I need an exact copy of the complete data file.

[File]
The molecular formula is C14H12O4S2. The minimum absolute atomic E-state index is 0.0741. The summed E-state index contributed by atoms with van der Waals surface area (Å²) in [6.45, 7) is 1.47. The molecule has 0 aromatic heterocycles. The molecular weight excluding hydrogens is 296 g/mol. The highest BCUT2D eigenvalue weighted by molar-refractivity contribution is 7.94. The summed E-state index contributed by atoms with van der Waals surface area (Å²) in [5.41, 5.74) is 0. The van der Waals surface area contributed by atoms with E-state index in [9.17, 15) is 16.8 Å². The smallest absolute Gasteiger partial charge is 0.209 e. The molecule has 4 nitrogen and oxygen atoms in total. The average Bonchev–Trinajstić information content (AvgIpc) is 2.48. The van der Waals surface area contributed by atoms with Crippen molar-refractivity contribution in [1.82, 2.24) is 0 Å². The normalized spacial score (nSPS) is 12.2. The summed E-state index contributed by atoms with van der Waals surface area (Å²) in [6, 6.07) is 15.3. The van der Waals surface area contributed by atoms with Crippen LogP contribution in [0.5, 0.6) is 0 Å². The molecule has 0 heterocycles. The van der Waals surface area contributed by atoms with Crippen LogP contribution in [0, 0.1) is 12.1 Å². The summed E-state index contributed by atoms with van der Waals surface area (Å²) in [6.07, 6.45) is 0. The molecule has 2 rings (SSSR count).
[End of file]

The molecular formula is C14H12O4S2. The minimum absolute atomic E-state index is 0.0741. The summed E-state index contributed by atoms with van der Waals surface area (Å²) in [6.45, 7) is 1.47. The molecule has 0 aromatic heterocycles. The molecular weight excluding hydrogens is 296 g/mol. The highest BCUT2D eigenvalue weighted by molar-refractivity contribution is 7.94. The summed E-state index contributed by atoms with van der Waals surface area (Å²) in [5.41, 5.74) is 0. The van der Waals surface area contributed by atoms with E-state index in [9.17, 15) is 16.8 Å². The smallest absolute Gasteiger partial charge is 0.209 e. The molecule has 4 nitrogen and oxygen atoms in total. The average Bonchev–Trinajstić information content (AvgIpc) is 2.48. The van der Waals surface area contributed by atoms with Crippen molar-refractivity contribution in [1.82, 2.24) is 0 Å². The normalized spacial score (nSPS) is 12.2. The summed E-state index contributed by atoms with van der Waals surface area (Å²) in [6, 6.07) is 15.3. The van der Waals surface area contributed by atoms with Crippen LogP contribution in [0.5, 0.6) is 0 Å². The molecule has 0 heterocycles. The van der Waals surface area contributed by atoms with Crippen LogP contribution in [0, 0.1) is 12.1 Å². The summed E-state index contributed by atoms with van der Waals surface area (Å²) in [6.07, 6.45) is 0. The molecule has 2 rings (SSSR count).